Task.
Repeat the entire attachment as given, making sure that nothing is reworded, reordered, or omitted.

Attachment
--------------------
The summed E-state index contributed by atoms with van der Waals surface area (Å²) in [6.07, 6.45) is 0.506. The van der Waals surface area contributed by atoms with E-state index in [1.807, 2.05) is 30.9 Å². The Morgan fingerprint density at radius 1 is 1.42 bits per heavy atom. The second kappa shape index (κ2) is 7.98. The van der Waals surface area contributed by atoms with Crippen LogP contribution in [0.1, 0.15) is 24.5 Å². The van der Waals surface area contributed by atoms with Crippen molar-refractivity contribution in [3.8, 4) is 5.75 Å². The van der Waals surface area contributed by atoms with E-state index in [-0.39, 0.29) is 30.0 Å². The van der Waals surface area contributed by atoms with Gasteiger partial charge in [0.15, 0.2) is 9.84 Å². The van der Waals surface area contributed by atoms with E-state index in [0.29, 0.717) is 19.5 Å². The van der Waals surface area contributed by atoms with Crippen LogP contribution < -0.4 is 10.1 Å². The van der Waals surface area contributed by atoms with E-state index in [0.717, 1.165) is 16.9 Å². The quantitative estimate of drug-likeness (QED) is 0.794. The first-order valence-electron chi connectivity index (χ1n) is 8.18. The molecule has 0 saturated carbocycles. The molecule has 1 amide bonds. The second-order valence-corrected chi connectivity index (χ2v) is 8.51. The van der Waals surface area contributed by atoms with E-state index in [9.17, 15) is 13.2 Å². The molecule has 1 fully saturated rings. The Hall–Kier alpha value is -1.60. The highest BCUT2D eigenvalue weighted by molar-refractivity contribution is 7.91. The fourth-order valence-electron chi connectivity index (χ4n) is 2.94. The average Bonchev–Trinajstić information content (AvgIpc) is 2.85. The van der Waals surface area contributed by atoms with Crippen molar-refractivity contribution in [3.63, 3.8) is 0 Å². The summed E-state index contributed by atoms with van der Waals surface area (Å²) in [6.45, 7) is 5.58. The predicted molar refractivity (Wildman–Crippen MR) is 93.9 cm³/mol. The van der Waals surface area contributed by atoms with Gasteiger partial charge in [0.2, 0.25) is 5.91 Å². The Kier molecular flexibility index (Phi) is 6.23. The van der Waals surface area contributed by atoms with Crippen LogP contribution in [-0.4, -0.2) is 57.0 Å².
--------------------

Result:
The summed E-state index contributed by atoms with van der Waals surface area (Å²) in [6.07, 6.45) is 0.506. The van der Waals surface area contributed by atoms with E-state index in [1.807, 2.05) is 30.9 Å². The Morgan fingerprint density at radius 1 is 1.42 bits per heavy atom. The second kappa shape index (κ2) is 7.98. The van der Waals surface area contributed by atoms with Crippen LogP contribution in [0.1, 0.15) is 24.5 Å². The van der Waals surface area contributed by atoms with Crippen molar-refractivity contribution in [3.8, 4) is 5.75 Å². The van der Waals surface area contributed by atoms with E-state index in [-0.39, 0.29) is 30.0 Å². The van der Waals surface area contributed by atoms with Gasteiger partial charge in [0.15, 0.2) is 9.84 Å². The van der Waals surface area contributed by atoms with E-state index in [0.29, 0.717) is 19.5 Å². The van der Waals surface area contributed by atoms with Crippen LogP contribution < -0.4 is 10.1 Å². The van der Waals surface area contributed by atoms with E-state index in [0.717, 1.165) is 16.9 Å². The quantitative estimate of drug-likeness (QED) is 0.794. The first-order valence-electron chi connectivity index (χ1n) is 8.18. The molecule has 0 saturated carbocycles. The molecule has 1 amide bonds. The second-order valence-corrected chi connectivity index (χ2v) is 8.51. The van der Waals surface area contributed by atoms with E-state index in [9.17, 15) is 13.2 Å². The molecule has 1 fully saturated rings. The Hall–Kier alpha value is -1.60. The highest BCUT2D eigenvalue weighted by molar-refractivity contribution is 7.91. The fourth-order valence-electron chi connectivity index (χ4n) is 2.94. The average Bonchev–Trinajstić information content (AvgIpc) is 2.85. The van der Waals surface area contributed by atoms with Crippen molar-refractivity contribution in [3.63, 3.8) is 0 Å². The summed E-state index contributed by atoms with van der Waals surface area (Å²) in [6.45, 7) is 5.58. The predicted molar refractivity (Wildman–Crippen MR) is 93.9 cm³/mol. The van der Waals surface area contributed by atoms with Gasteiger partial charge in [0.2, 0.25) is 5.91 Å². The Kier molecular flexibility index (Phi) is 6.23. The van der Waals surface area contributed by atoms with Crippen LogP contribution in [-0.4, -0.2) is 57.0 Å².